The sought rubies, a highly prized stone for which we will compete in the TCG Factory publisher's dice game in Istanbul, are coveted by all merchants in the Istanbul bazaar.

The dice game in Istanbul, in pursuit of the greatest trader


Istanbul the dice game

  • Publisher: TCG Factory
  • Design: RĂ¼diger Dorn
  • Illustration: Andreas Resch
  • 2-4 players
  • 20-40 minutes in length
  • +8 years

What exactly is it about?

Istanbul the dice game is a reimagining of Istanbul, a familiar-medium court game that is well-known in the world of modern board games.

Today, we'll discuss this revamp, which simplifies several concepts and incorporates dice as a key component in the game's evolution.

The dice game in Istanbul will depict a merchant who will conduct business until he has 6 rubies; once a player achieves this goal, the current round will end, and the player with the most rubies will win the game.

The gameplay is really easy; we'll have a center board on which we'll set the rubies, and this will inform us what the valuable stones give us or how much we can pay for them; we'll have:

  • Rubies are used as currency.
  • For money, rubies.
  • Rubies for successfully constructing several mosques.
The costs of the various routes to these rubies will rise as players gain more rubies.

The following is how each player's turn always goes:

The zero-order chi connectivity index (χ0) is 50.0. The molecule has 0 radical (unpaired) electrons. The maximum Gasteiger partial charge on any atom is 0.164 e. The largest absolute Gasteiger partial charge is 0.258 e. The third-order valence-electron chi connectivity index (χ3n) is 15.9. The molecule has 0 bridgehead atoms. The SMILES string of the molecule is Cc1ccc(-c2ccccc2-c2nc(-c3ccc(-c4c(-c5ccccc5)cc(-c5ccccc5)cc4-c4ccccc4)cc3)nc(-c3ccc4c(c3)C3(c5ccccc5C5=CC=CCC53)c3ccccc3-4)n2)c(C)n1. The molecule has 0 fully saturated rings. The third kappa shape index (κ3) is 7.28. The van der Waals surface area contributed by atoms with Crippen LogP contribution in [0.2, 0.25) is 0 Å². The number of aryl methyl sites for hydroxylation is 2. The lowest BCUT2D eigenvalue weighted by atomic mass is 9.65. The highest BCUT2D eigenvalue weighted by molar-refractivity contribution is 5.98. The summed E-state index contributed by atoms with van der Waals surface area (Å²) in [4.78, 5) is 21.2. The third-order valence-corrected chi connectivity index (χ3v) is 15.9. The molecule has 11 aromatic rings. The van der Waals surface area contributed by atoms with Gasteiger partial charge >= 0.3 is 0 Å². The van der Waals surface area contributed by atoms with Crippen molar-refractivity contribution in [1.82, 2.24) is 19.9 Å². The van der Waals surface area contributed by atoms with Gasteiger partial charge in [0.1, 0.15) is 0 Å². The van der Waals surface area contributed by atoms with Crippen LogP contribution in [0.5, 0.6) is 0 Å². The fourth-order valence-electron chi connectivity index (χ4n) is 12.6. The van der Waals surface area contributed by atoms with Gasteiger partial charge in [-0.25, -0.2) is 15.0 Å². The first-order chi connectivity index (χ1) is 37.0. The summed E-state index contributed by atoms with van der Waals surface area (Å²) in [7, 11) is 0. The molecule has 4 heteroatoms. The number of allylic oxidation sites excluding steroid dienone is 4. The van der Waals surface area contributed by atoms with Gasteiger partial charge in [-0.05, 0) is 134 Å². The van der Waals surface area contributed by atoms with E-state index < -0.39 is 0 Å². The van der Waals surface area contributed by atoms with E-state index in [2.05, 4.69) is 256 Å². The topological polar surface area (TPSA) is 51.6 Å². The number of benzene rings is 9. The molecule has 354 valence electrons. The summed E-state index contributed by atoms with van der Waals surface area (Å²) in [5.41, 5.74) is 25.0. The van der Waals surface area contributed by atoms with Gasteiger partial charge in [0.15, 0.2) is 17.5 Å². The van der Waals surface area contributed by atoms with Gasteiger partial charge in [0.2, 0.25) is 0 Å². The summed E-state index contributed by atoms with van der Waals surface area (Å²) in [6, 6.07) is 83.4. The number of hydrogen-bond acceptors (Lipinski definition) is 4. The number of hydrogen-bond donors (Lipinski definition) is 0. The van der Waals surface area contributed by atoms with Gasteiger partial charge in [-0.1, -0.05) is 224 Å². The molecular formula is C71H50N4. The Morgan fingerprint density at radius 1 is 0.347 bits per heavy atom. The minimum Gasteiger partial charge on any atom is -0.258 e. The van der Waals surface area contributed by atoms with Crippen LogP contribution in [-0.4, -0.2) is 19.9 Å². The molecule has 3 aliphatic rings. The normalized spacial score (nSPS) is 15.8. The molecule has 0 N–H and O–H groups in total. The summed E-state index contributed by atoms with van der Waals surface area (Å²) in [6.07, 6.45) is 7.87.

Step 1: We charge or carry out the actions of the mosques we have constructed.

Step 2.- Actions: Unless we have a skill that increases our chances, we will roll five dice and do two actions based on the outcomes. These actions will allow us to:

  • Construct mosques at their expense.
  • Dice can be exchanged for physical resources.
  • Receive letters that will provide us with immediate benefits.
  • Make a profit.
We can get a ruby if we obtain the requisite things, money, or complete the goal.

This is the game sequence in which we must build an engine that will fuel our turns as needed in order to attain the coveted rubies.

As previously said, the current round ends at the sixth ruby, and the game is over.



We're dealing with a fast-paced game with very short turns, as well as a double-sided board that adapts the game to the number of participants. When we consider this, as well as the fact that there isn't much interaction during the game, we can see that 2 to 4 works fairly well.

If we want to give it a ranking, we'd say that the mosque market will fluctuate more the more participants there are in the game, which will usually prevent overly disruptive mosque combinations.

Components and aesthetics

If you're new to the hobby, we'll tell you that this is an old-school creation that works well in the game and, most importantly, goes like clockwork iconographically.

If you've been following this for a while, you'll see that Istanbul makes extensive use of vintage euro/family art. It's comfy and handles nicely, although it's not really distinctive.


We can let them control the game with ease after 10 years because it is a family game par excellence that allows us to introduce practically any group to what has been combo scenarios without too much fuss and with great ease to observe them.